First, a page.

Top Tourist Park members at the War Memorial
Jungle warfare in the Pacific during the Second World War was dirty, deadly, up close and unrelenting in the fear and stress involved.
But Australia should recognise Vietnam was all that and more. Patrols away from support bases went on for four weeks.
Too often Diggers who came through it had the thousand yard stare instilled by constantly facing death day and night over a rifle sight.
Australian support for South Vietnam from the early 1960's was in line with policy to stop the spread of Communism in Europe and Asia.
All nine battalions of 1 Royal Australian Regiment served in the Vietnam taskforce at one time or another, before it was withdrawn in 1971; at the height of Australian involvement it numbered some 8,500 troops.
In January 1968, the Australian Task Force was ordered to occupy an area 12km north of Bien Hoa airforce base with a view to preventing any expected Tet assault. The ATF successfully engaged and defeated the enemy in February (as it did in an offensive in Baria at the same time) and returned to Nui Dat. It was again called on to help defend Bien Hoa in May.
The Communists mounted a major surprise offensive during Tet 1968. This added impetus to the anti-war movement in the U.S., but the Southern Communist units suffered such massive casualities they played a minor role in the war after Tet. By 1969 anti-war protests were gathering momentum in Australia. The Australian Task Force withdrew in December 1971.
In early 1975 the Communists launched a major offensive in the north of South Vietnam and Saigon fell on April 30.
Was it worth it? Peter Macdonald says yes the Domino Theory and Communism was a real threat and international actionstopped itsmomentum he believes.
But when Australia's Vietnam troops returned to Australia political passions were high and some Australians with different viewsabused and spat at them.
Australia's Vietnam Returned Soldiers could not wear their uniforms with honour. Peter Macdonald has had those experiences. But with time all things change.
As GoSeeAustralia stood with the Top Tourist Park members to watch Peter Macdonald lay the wreath on the Tomb of the Unknown Soldier it was obvious that a great deal of good was done for all concerned.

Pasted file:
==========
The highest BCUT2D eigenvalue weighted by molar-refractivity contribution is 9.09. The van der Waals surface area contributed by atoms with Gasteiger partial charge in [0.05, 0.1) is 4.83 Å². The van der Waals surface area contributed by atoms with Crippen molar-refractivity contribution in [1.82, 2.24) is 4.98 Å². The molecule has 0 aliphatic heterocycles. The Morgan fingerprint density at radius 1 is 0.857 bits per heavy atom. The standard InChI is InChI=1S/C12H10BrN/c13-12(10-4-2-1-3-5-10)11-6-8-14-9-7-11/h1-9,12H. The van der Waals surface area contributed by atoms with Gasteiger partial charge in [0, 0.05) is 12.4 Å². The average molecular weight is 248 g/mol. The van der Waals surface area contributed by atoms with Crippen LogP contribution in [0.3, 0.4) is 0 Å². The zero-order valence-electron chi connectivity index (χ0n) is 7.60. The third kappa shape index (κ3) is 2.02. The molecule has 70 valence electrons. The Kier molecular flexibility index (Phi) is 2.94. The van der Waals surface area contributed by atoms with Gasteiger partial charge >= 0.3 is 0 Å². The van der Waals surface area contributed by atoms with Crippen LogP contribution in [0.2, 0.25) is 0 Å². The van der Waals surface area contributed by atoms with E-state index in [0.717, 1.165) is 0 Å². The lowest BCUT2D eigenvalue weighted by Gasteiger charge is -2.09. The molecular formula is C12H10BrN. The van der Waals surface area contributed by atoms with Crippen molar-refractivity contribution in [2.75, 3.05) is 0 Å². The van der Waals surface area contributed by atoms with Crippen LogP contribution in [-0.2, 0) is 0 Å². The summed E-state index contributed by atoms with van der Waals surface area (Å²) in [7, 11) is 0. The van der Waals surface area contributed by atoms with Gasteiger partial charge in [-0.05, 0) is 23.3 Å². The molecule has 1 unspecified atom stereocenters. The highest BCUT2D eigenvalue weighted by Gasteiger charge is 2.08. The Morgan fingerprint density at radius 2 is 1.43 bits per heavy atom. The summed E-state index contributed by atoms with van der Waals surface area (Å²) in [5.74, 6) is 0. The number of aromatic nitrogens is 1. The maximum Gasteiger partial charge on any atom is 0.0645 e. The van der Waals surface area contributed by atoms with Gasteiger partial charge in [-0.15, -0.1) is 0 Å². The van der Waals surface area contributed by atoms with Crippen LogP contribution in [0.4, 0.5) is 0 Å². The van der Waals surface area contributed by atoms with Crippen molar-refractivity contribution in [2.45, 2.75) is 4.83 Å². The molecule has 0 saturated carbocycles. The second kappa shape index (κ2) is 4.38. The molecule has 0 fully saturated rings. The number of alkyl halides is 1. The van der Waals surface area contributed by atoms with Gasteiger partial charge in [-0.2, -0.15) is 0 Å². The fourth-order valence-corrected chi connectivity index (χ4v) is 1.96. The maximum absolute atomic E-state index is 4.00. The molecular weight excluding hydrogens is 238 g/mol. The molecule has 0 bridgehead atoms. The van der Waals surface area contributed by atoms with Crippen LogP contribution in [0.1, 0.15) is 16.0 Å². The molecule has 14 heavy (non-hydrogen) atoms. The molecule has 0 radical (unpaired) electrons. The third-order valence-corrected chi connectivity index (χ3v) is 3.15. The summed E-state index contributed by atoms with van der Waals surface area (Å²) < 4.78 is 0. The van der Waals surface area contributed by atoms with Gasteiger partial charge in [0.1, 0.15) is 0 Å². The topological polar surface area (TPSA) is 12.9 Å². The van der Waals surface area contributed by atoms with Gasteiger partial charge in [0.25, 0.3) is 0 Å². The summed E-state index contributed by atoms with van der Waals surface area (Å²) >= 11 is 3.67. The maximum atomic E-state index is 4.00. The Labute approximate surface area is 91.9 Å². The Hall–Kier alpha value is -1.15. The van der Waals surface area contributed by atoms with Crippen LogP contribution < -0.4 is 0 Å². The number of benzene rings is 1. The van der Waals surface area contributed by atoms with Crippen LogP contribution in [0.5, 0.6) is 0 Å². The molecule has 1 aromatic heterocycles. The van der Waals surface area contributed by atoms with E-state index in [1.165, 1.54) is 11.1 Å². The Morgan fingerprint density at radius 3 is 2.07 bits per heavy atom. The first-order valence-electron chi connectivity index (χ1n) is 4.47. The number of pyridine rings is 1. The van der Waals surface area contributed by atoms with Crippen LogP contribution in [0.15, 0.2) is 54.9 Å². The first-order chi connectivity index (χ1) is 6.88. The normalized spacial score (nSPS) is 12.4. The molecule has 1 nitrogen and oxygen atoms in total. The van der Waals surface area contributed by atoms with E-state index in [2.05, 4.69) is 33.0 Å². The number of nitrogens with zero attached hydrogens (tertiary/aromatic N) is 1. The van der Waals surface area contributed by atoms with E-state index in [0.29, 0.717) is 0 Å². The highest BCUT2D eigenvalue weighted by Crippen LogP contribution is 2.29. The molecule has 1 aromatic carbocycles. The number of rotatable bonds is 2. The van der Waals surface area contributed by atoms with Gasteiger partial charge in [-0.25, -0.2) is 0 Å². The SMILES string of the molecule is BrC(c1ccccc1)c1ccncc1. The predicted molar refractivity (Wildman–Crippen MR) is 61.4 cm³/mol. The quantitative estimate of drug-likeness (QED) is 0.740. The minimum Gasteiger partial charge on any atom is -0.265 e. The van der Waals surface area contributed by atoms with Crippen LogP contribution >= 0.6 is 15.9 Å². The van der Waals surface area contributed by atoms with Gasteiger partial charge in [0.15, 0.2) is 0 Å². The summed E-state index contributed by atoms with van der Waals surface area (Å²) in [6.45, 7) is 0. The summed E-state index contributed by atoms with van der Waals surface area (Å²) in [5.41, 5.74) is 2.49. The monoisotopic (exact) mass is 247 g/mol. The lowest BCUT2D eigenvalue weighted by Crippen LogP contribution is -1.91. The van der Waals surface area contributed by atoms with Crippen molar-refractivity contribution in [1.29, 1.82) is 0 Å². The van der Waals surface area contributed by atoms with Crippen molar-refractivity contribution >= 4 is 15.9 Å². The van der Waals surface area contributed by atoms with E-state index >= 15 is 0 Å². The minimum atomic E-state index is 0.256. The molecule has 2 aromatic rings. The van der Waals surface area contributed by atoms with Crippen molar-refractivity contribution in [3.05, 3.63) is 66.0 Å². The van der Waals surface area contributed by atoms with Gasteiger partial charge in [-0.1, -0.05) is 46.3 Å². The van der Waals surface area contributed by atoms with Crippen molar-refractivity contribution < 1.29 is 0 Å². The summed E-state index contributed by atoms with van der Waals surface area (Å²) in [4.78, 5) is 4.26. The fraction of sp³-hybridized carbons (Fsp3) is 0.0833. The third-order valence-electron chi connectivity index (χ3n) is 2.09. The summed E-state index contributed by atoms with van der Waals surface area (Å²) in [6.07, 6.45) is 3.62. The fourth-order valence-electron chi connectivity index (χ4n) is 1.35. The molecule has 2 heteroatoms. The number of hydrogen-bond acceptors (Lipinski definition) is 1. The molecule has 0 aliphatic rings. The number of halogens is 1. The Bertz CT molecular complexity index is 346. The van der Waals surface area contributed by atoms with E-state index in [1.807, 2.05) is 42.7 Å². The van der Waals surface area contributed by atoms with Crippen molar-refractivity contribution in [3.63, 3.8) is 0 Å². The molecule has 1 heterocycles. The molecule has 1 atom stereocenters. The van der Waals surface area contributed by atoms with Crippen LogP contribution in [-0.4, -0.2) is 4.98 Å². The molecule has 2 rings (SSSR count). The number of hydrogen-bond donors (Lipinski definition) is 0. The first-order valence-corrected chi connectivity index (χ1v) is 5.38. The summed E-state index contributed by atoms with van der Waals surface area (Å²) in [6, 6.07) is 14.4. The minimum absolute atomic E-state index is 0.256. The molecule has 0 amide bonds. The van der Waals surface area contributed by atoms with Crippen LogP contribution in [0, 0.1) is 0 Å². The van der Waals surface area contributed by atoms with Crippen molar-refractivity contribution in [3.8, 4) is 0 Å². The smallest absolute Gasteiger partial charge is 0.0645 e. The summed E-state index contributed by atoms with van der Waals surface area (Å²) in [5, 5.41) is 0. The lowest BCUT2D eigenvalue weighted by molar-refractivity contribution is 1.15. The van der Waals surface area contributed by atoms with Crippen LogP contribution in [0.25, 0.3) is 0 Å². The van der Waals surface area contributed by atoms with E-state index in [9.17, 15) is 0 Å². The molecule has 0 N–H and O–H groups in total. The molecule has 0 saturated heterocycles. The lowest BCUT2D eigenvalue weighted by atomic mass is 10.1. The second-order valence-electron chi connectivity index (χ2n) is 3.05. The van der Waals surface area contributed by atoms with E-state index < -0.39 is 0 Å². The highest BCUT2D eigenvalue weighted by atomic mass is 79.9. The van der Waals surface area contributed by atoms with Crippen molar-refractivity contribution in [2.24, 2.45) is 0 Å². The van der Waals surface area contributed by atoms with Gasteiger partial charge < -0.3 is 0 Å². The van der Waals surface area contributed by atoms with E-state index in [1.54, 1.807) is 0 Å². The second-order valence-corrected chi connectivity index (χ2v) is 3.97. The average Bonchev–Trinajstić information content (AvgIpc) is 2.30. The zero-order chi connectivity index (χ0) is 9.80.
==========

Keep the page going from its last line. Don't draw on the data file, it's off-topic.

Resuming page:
The characteristics we value most in thepeople of Australia and New Zealand are the legacy we inheritfrom the pain of warand those values werebeing honoured- strength, determination, intelligence, compassion and humor.
We will remember them!
As the New Zealand Herald reports today - Thousands of New Zealanders and Australians gathered in the pre-dawn darkness at Turkey's Gallipoli peninsula to mark 92 years since the ill-fated landing of troops at Anzac Cove.
In the hours before the dawn service, crowds had gathered on the slopes around the ceremonial area at the cove to watch documentaries about the battlefield which gave birth to the Anzac legend
New Zealand Foreign Minister Winston Peters painted a moving picture of the Anzac campaign and urged a commitment to peace.
The Anzacs, who believed they were training for deployment in France, were pitched into an-ill conceived eight-month campaign against Turkey for which few of them were prepared, he said.
They were to learn that courage and natural ability could not compensate for failures in planning, leadership and logistics, he said in remarks broadcast live in both New Zealand and Australia.
Under constant fire from the start, many troops were hit before even making it to shore.
Many more were pinned down on the exposed beach.
The human cost of the campaign was enormous, with over half a million casualties including 130,000 dead, Mr Peters said.
In remembering the suffering and loss on both sides, let us commit ourselves to working for a world where differences between nations can be resolved without resorting to war.
That is the way that we can best honour the men who fought and died here.
Weacknowledge with thanks that research for this feature was done through the Australian War Memorial web site.
Editor's Note also see: